Montana arachnologist, artist and feminist Dr. Bea Vogel has studied and worked all over the U.S., but found her way back to Helena, Montana: "(Some people) feel that they're owned by where they live. I've always felt that way: I'm of Montana; I need to be here. This is just about my idea of paradise."

(Broadcast: "Mountain West Voices," 11/5/14. Listen Wednesdays, 7:30 p.m., or via podcast.)

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Musician's Spotlight
5:00 am
Tue November 4, 2014

Philip Aaberg

Credit courtesy of Phil Aaberg

Pianist and composer Philip Aaberg has played with the Boston Pops, at the Marlboro Chamber Music Festival, and with pop and blues musicians like Peter Gabriel, Elvin Bishop, and the Doobie Brothers. His piano playing is featured on more than 200 recordings by other artists. But Aaberg acknowledges his Montana "Hi-line" origins with pride. Not only does he live in the town where he grew up, but until late in her life, he continued studying with his early piano teacher.

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Home Ground Radio
5:00 am
Mon November 3, 2014

Deep Springs College: Reading Hegel, Cutting Hay

Driving cattle, Deep Springs College
Credit courtesy of Deep Springs College

Nearly one hundred years ago, L.L. Nunn, an electrical pioneer and the manager of a Colorado power company, founded a two-year college for young men in California's Deep Springs Valley. Deep Springs College isn't the typical American junior college: it's tiny, with just twenty-six students. No one pays tuition or fees.  It's located on a remote cattle ranch and alfalfa farm. The student-faculty ratio is 5:1.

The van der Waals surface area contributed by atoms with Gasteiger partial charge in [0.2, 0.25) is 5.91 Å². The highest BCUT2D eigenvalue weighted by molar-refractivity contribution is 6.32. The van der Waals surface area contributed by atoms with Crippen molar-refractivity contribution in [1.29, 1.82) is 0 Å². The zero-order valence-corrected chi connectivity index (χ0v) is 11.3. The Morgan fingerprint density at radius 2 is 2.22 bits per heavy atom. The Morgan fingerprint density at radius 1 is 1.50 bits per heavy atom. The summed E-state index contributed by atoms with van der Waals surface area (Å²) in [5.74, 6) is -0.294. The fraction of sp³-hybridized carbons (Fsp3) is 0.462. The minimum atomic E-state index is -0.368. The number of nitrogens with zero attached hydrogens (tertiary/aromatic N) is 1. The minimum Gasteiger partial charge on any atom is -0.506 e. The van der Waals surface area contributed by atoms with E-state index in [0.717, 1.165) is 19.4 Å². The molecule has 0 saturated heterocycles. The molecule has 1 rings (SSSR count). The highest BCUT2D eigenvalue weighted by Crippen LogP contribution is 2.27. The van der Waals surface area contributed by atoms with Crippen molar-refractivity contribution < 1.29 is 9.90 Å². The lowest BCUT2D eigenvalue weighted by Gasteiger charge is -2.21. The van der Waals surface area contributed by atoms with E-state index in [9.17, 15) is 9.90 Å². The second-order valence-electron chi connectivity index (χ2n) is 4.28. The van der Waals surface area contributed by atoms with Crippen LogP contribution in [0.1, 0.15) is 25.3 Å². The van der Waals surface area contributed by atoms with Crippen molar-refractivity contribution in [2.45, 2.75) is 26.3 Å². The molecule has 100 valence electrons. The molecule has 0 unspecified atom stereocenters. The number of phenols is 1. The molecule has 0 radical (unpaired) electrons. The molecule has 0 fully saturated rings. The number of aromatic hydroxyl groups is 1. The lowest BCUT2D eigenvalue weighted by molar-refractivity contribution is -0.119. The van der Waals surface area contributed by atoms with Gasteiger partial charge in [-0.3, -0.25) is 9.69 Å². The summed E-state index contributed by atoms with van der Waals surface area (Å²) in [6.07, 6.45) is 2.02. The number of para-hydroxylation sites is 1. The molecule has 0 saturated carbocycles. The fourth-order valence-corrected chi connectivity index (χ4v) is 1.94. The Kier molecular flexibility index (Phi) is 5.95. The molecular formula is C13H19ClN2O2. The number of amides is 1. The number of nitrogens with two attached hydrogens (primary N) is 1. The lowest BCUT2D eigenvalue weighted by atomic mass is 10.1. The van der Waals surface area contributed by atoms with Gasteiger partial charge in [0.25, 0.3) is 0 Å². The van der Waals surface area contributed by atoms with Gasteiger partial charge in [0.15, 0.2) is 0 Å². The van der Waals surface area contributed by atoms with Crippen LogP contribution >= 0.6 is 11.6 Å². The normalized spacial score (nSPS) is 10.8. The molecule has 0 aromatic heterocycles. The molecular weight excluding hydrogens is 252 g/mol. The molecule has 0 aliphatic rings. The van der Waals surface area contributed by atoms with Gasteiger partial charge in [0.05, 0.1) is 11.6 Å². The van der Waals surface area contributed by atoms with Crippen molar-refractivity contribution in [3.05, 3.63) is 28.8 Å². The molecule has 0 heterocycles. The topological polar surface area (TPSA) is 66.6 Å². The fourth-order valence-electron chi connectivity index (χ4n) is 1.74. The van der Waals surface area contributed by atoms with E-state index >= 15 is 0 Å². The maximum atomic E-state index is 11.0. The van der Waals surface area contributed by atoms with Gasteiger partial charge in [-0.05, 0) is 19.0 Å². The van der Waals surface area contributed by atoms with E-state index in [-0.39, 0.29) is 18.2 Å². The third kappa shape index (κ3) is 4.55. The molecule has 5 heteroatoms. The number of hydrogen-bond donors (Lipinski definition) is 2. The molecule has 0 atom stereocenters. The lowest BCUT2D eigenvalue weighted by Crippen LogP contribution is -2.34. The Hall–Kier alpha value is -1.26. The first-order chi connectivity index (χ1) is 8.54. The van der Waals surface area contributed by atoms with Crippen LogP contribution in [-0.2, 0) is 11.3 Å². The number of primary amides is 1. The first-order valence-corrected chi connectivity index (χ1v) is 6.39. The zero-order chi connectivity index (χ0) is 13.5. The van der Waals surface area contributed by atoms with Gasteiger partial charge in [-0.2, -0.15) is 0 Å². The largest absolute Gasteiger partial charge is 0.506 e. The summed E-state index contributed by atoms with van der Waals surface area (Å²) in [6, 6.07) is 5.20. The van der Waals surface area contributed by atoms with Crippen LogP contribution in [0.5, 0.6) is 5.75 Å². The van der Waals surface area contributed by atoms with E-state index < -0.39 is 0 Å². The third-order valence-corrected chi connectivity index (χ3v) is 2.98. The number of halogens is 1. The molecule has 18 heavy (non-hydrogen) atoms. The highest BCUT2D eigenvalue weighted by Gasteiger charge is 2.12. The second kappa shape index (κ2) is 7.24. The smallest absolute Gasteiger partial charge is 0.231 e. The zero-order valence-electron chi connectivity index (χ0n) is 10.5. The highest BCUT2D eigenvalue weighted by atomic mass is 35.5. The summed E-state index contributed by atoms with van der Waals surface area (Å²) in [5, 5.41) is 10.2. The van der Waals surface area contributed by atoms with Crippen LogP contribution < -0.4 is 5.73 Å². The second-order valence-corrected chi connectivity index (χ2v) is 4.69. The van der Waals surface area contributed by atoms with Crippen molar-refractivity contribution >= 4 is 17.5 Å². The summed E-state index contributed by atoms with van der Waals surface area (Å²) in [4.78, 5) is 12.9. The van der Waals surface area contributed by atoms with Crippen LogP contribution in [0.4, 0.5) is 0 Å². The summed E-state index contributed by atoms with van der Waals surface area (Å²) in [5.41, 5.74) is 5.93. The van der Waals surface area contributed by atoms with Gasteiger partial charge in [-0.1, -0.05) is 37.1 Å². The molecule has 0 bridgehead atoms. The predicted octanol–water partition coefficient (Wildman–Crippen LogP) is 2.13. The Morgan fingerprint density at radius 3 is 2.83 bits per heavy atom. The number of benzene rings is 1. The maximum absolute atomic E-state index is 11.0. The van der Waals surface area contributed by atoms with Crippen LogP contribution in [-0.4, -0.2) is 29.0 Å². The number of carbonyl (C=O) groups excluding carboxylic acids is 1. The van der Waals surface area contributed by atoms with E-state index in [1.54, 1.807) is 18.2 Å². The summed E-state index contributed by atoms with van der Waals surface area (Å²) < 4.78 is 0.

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Front Row Center
5:00 am
Sun November 2, 2014

"No Time For Love" Makes Time For Kalispell's KM Theater

Michael Marsolek talks with Kathy Witkowsky and Linda Grinde, playwright and director of a new comedy, "No Time For Love." Inspired by a real-life evening spent trying to communicate with a friend obsessed with texting his love interest, Witkowsky describes the plot of "No Time For Love" as "taking that theme to ridiculous extremes. The main character finds herself frustrated as she tries to have authentic relationships with people who are constantly being pulled in many directions."

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The Food Guys
5:00 am
Sun November 2, 2014

GMO Crops And Chemical Manufacturers' Profits

Spraying pesticides (CC-BY-2.0)
Credit Dave Hitchborne

Greg and Jon follow up on a previous "Food Guys" show about a controversial study linking genetically-modified (GMO) corn to cancer in lab rats. This time they're onto the economic connection between GMO crops and the market for pesticides.

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The Plant Detective
5:00 am
Sat November 1, 2014

Demand For Slippery Elm's Gummy Bark Tempts Poachers

Slippery elm (Ulmus rubra) (CC BY-NC 2.0)
Credit Flickr user, Kent McFarland

In 1905, author Harriet Keeler wrote about the inner bark of the slippery elm tree: “It is thick, fragrant, mucilaginous, demulcent, and nutritious. The water in which the bark has been soaked is a grateful drink for one suffering from affections of the throat and lungs.”